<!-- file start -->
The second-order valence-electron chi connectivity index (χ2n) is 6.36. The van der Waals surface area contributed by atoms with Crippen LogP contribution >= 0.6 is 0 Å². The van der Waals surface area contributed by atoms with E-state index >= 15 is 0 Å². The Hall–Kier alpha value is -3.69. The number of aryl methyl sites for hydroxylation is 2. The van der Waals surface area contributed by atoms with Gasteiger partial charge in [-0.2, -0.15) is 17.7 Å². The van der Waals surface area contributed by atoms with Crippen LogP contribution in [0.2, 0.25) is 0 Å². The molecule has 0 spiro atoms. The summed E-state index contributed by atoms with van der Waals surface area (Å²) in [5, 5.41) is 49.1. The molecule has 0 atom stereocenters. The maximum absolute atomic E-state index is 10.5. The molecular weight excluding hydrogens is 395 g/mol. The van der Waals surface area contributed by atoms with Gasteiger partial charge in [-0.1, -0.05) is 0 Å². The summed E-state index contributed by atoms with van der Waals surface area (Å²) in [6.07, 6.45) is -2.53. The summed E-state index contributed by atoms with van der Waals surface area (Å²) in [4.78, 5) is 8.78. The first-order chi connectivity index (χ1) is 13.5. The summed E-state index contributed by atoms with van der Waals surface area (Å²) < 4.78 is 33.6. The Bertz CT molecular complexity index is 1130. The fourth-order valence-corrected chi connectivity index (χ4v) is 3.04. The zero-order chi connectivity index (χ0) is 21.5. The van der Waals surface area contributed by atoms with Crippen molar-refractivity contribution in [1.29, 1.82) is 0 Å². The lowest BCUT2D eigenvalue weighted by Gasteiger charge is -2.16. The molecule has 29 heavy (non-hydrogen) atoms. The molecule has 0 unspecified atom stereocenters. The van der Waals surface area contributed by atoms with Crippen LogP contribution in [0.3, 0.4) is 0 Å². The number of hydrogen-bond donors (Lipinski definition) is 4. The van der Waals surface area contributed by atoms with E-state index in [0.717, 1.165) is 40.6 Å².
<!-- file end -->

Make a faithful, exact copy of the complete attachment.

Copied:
The second-order valence-electron chi connectivity index (χ2n) is 6.36. The van der Waals surface area contributed by atoms with Crippen LogP contribution >= 0.6 is 0 Å². The van der Waals surface area contributed by atoms with E-state index >= 15 is 0 Å². The Hall–Kier alpha value is -3.69. The number of aryl methyl sites for hydroxylation is 2. The van der Waals surface area contributed by atoms with Gasteiger partial charge in [-0.2, -0.15) is 17.7 Å². The van der Waals surface area contributed by atoms with Crippen LogP contribution in [0.2, 0.25) is 0 Å². The molecule has 0 spiro atoms. The summed E-state index contributed by atoms with van der Waals surface area (Å²) in [5, 5.41) is 49.1. The molecule has 0 atom stereocenters. The maximum absolute atomic E-state index is 10.5. The molecular weight excluding hydrogens is 395 g/mol. The van der Waals surface area contributed by atoms with Gasteiger partial charge in [-0.1, -0.05) is 0 Å². The summed E-state index contributed by atoms with van der Waals surface area (Å²) in [6.07, 6.45) is -2.53. The summed E-state index contributed by atoms with van der Waals surface area (Å²) in [4.78, 5) is 8.78. The first-order chi connectivity index (χ1) is 13.5. The summed E-state index contributed by atoms with van der Waals surface area (Å²) < 4.78 is 33.6. The Bertz CT molecular complexity index is 1130. The fourth-order valence-corrected chi connectivity index (χ4v) is 3.04. The zero-order chi connectivity index (χ0) is 21.5. The van der Waals surface area contributed by atoms with Crippen molar-refractivity contribution in [1.29, 1.82) is 0 Å². The lowest BCUT2D eigenvalue weighted by Gasteiger charge is -2.16. The molecule has 29 heavy (non-hydrogen) atoms. The molecule has 0 unspecified atom stereocenters. The van der Waals surface area contributed by atoms with Crippen LogP contribution in [0.3, 0.4) is 0 Å². The number of hydrogen-bond donors (Lipinski definition) is 4. The van der Waals surface area contributed by atoms with E-state index in [0.717, 1.165) is 40.6 Å².